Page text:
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O soul most beautiful, and loving heart!
thy nest, Now soaring, sped by a divine unrest, How Nature speaks through thy perfected
Till all our soul and senses are possest,
And we must weep or smile at thy behest, And in thine ever changing mood take part, Like watchers on enchanted Mount, who see
Fair visions pass at a magician's call, The fairer for their cloud of mystery, —
Who feel the necromancer's spell and fall Entranced beneath its pow'r, nor would be
free, So deep the rapture and so sweet the thrall!
A MAZURKA OF CHOPIN
Play on, play on, the low lights wane,
So, softly, softly play!
For your fingers draw me away, away,
And dreamland comes again. Are you ’ware of little stars in a pale sky!
Play on, — and say no word! There is scarce the breath of a midnight sigh,
Or a frond of the fern-wood stirred; Was there ever a night so magic still?
Only a low moon is peeping
Through the sway of aspens sleeping, And a ripple frets the rushes in the rill: Are you 'ware of little feet upon the grass,
And the kissing of tiny kisses?
Blessed of the moon as this is!
Lifting the drowsy fold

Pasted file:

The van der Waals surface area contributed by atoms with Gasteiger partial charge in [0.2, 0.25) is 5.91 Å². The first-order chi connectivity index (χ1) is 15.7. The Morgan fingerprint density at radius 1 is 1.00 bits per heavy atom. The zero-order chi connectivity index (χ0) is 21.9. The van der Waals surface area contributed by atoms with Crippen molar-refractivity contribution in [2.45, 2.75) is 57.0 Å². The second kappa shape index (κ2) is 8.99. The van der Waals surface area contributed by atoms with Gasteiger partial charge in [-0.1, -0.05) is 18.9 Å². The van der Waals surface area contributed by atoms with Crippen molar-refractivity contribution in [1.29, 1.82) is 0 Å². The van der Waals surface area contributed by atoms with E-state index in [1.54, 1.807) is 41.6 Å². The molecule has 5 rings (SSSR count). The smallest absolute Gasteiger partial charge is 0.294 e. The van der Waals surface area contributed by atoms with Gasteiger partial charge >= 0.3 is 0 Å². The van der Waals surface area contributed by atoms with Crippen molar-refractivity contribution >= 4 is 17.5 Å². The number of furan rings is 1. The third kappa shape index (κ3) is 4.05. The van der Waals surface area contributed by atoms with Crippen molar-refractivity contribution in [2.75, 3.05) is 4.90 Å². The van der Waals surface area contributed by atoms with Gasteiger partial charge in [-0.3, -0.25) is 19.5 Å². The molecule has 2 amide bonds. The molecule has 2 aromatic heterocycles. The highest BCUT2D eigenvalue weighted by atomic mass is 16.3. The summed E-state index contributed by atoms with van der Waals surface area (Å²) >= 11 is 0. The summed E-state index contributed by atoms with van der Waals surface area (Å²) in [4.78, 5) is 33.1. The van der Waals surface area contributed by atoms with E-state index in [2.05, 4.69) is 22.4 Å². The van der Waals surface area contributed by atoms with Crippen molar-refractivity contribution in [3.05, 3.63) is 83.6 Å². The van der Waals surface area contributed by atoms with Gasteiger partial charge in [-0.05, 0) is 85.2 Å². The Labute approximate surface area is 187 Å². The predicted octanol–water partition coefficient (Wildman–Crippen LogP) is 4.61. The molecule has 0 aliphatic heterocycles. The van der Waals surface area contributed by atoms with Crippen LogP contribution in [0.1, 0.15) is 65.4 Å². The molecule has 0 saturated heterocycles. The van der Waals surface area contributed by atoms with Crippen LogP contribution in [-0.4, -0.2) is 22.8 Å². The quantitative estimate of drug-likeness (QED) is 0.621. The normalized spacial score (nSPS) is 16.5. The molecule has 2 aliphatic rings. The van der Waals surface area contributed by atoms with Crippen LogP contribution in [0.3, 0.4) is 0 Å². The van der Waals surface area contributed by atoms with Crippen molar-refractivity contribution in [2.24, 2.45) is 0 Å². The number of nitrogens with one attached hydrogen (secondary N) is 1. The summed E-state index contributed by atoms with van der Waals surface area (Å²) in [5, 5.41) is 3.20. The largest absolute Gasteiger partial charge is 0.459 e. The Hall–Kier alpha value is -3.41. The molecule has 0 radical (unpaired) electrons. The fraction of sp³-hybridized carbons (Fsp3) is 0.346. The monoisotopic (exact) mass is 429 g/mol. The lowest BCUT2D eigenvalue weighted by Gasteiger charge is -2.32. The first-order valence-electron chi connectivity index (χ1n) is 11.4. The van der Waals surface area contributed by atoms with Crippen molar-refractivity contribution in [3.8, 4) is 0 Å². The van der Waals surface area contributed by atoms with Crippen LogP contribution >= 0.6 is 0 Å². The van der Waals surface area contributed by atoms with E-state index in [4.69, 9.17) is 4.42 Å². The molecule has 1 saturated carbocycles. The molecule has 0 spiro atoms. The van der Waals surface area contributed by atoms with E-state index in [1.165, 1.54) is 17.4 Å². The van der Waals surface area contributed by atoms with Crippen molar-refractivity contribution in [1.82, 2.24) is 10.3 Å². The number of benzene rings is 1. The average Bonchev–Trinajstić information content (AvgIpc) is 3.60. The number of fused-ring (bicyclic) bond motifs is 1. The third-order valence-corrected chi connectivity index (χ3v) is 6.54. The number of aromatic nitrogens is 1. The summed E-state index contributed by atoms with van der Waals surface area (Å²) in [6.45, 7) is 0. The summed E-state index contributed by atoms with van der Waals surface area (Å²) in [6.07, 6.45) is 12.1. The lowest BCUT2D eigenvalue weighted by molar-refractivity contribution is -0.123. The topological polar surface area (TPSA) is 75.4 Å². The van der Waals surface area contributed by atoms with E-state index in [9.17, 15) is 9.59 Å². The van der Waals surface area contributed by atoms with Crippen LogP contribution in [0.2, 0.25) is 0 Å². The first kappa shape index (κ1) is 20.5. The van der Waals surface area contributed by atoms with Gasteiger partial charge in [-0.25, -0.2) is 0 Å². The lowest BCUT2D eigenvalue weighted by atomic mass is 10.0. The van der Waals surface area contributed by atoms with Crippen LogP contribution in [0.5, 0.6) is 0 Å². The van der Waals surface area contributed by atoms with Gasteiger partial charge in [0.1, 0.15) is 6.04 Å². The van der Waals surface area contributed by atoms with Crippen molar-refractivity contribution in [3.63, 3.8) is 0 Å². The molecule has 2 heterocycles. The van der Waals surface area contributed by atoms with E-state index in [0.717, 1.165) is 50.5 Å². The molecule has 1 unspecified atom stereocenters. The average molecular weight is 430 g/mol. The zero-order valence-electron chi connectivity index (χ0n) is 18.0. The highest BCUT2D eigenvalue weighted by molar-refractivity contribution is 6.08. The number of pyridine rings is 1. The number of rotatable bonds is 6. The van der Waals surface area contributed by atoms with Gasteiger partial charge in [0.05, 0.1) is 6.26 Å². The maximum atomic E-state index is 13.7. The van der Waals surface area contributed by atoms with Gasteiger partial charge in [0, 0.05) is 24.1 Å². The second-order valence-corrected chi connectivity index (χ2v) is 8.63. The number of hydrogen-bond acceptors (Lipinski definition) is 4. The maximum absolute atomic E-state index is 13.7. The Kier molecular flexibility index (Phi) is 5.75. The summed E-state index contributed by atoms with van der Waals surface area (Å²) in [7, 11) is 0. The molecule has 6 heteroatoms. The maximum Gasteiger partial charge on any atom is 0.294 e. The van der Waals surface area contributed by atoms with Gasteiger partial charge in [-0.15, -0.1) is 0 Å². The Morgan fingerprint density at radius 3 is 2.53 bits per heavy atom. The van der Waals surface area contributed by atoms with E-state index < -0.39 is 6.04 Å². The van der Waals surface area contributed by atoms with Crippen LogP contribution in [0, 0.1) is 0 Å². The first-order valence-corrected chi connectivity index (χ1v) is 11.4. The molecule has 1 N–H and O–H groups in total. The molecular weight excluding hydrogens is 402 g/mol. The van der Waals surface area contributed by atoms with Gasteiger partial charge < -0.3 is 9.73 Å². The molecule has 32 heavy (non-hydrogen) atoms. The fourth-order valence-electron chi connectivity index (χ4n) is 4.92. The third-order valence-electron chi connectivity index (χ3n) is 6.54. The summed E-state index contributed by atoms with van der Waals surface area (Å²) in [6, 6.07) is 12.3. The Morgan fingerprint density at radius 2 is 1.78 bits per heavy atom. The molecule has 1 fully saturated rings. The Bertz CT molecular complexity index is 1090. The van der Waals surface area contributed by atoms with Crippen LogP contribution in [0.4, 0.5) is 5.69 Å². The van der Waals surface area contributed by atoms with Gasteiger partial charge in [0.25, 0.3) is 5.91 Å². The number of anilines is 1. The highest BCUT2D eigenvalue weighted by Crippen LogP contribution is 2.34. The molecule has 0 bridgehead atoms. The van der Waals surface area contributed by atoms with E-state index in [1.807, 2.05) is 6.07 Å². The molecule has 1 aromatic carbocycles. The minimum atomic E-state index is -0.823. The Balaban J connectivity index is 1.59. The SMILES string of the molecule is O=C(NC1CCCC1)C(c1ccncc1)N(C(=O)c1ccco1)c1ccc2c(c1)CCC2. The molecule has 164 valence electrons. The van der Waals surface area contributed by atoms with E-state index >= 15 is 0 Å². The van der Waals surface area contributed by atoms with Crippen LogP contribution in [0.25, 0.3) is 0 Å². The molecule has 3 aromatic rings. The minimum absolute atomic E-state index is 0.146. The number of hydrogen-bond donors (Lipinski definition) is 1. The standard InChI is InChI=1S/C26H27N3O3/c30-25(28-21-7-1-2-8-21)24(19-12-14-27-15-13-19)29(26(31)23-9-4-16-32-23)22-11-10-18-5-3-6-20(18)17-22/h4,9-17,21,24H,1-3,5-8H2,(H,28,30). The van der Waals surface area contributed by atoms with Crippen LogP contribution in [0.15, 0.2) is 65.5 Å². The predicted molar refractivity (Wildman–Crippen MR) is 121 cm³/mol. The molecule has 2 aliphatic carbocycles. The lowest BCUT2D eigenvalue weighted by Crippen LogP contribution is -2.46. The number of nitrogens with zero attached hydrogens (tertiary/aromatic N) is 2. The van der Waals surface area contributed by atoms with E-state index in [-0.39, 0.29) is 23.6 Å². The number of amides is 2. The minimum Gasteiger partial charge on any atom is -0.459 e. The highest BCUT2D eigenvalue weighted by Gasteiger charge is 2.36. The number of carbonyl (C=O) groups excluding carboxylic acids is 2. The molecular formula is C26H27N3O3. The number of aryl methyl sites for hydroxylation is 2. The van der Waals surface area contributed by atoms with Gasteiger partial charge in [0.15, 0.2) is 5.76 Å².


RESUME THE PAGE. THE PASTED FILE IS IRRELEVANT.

For a look at the eyes of gold:
Cling light on the moony air, Rosy petals, a pardoned theft,
Are bound on the streaming hair ;Now round and round in a linking chain,
Round and round and away again!
ing, Keeping time to the glinting of the star; There's a glowworm for the lantern of their
loving, And wedding-bells are ringing where the
Can you hear their little voices? You would
Under that silver beam,
Sir Rennell Rodd.
When the great organs, answering each to
each, Joined with the violin's celestial speech, Then did it seem that all the heavenly host Gave praise to Father, Son, and Holy Ghost: We saw the archangels through the ether
winging; We heard their souls go forth in solemn sing
ing; Praise, praise to God,” they sang, “through
endless days, Praise to the Eternal One, and nought but
praise;" And as they sang the spirits of the dying Were upward borne from lips that ceased their
sighing; And dying was not death, but deeper living Living, and prayer, and praising and thanksgiving!
Richard Watson Gilder.
A dream of interlinking hands, of feet
Of branching lights sets off the changeful
charms Of glancing gems, rich stuffs, the dazzling
Of necks unkerchieft, and bare, clinging arms.
joice, The troubled sea's disconsolate, deep voice.
Who shall proclaim the golden fable false